Doodling is highly under rated. It is one of the most effective ways to slow your busy mind down to actually listen and concentrate.  The word means to “scribble absentmindedly,” and synonyms include tinker, fiddle and trifle.  No wonder it gets such a bad rap.

Here are some alternative thoughts and evidence from Sunni Brown’s website – sunnibrown.com/doodlerevolution/

  • That doodling is as native to human beings as are walking and talking;
  • That human beings have been doodling in the sand, in the snow and on cave walls for over 30,000 years;
  • That we are neurologically wired with an overwhelmingly visual sensory ability;
  • That doodling ignites four learning modalities—auditory, linguistic, kinesthetic, and visual—and dramatically enhances the experience of learning;
  • That doodling promotes concentration and increases information retention by up to 29%;
  • That doodling supports deep, creative problem solving and innovation;
  • That doodling has been an ever-present tool, a pre-cursor and a catalyst for the emergence of intellectual breakthroughs in science, technology, medicine, architecture, literature and art;
  • That doodling is and has been deployed by some of the best and brightest minds in history;
  • And that doodling lives outside of the elitist realms of high art and design and is a form of expression free and accessible to all.

If you are still not convinced or want to learn more, watch her 2011 Ted Talk –www.ted.com/talks/sunni_brown

I always doodle during a webinar or at a boardroom table.  It helps me focus on what’s being said and keeps me from being distracted by my electronics!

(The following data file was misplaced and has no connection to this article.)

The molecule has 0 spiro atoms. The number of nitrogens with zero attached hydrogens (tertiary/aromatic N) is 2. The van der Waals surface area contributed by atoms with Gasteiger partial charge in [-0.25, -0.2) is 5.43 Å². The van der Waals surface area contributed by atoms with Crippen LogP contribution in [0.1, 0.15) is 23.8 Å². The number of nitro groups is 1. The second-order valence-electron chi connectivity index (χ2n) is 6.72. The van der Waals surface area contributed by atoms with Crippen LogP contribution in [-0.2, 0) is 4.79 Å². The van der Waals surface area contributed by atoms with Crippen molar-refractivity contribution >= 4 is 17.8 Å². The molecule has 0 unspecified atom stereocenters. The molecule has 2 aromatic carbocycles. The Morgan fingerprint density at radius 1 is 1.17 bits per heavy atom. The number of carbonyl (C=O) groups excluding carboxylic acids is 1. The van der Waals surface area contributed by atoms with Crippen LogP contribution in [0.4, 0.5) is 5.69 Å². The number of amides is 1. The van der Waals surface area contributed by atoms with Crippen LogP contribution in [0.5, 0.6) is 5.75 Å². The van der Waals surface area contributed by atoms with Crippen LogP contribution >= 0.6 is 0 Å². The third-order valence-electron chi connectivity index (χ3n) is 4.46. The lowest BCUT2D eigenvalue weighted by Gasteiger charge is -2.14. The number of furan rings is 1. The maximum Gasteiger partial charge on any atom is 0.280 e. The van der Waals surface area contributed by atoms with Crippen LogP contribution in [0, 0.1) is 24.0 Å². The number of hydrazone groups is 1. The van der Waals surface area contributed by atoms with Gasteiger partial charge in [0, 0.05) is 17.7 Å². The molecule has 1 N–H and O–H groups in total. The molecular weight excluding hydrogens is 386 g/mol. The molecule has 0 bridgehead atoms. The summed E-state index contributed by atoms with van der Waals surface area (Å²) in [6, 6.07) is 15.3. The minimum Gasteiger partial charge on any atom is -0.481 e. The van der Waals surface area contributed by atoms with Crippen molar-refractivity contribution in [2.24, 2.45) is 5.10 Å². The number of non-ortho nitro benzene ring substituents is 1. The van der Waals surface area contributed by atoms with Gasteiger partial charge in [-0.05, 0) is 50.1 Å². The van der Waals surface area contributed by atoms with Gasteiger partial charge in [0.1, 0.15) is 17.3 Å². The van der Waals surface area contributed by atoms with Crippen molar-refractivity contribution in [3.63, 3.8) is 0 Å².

Blind contour drawing
BCD – Skull by Georgia O’Keefe

Blind contouring drawing is another way to let go and learn how to go with the flow.  The idea is simple.  You focus on an object or a scene in front of you, place your pencil on the paper and slowly draw the outside lines of the shapes you see. You try not to lift your pencil off the page and the blind part means, you don’t look at your paper while you are drawing.  I love to do this exercise in my workshops with people because whatever happens on the paper is just going to be interesting and can’t possibly look like the object or scene because we are “blind” during the process.  I love the mark making of this style of drawing and the freedom it creates.  I’ve been working on a series of blind contour drawings of famous women artist’s work (see my blog posts).  It helps me slow down and really see all the bits and pieces.  I appreciate the art even more after studying it this way.  This is a great exercise to do to slow down and really see your surroundings.  The results are surprising and fun!